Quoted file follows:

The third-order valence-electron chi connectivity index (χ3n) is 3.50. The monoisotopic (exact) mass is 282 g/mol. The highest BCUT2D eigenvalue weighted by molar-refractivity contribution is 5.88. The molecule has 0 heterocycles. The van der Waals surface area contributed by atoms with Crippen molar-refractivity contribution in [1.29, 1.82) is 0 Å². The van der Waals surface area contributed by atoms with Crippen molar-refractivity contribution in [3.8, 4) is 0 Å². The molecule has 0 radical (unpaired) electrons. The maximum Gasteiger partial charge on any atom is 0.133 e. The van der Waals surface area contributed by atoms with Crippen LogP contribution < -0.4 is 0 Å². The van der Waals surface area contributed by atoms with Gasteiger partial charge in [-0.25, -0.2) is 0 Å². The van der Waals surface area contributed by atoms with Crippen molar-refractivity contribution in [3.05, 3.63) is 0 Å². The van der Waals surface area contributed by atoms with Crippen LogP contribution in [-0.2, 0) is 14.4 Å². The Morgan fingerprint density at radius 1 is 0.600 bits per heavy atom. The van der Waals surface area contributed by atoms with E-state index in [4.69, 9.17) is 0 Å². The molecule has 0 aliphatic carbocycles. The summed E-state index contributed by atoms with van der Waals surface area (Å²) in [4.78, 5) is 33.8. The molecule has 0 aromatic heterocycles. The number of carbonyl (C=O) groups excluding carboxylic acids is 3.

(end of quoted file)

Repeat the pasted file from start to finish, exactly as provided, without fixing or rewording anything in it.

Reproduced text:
The third-order valence-electron chi connectivity index (χ3n) is 3.50. The monoisotopic (exact) mass is 282 g/mol. The highest BCUT2D eigenvalue weighted by molar-refractivity contribution is 5.88. The molecule has 0 heterocycles. The van der Waals surface area contributed by atoms with Crippen molar-refractivity contribution in [1.29, 1.82) is 0 Å². The van der Waals surface area contributed by atoms with Crippen molar-refractivity contribution in [3.8, 4) is 0 Å². The molecule has 0 radical (unpaired) electrons. The maximum Gasteiger partial charge on any atom is 0.133 e. The van der Waals surface area contributed by atoms with Crippen LogP contribution < -0.4 is 0 Å². The van der Waals surface area contributed by atoms with Gasteiger partial charge in [-0.25, -0.2) is 0 Å². The van der Waals surface area contributed by atoms with Crippen molar-refractivity contribution in [3.05, 3.63) is 0 Å². The van der Waals surface area contributed by atoms with Crippen LogP contribution in [-0.2, 0) is 14.4 Å². The Morgan fingerprint density at radius 1 is 0.600 bits per heavy atom. The van der Waals surface area contributed by atoms with E-state index in [4.69, 9.17) is 0 Å². The molecule has 0 aliphatic carbocycles. The summed E-state index contributed by atoms with van der Waals surface area (Å²) in [4.78, 5) is 33.8. The molecule has 0 aromatic heterocycles. The number of carbonyl (C=O) groups excluding carboxylic acids is 3.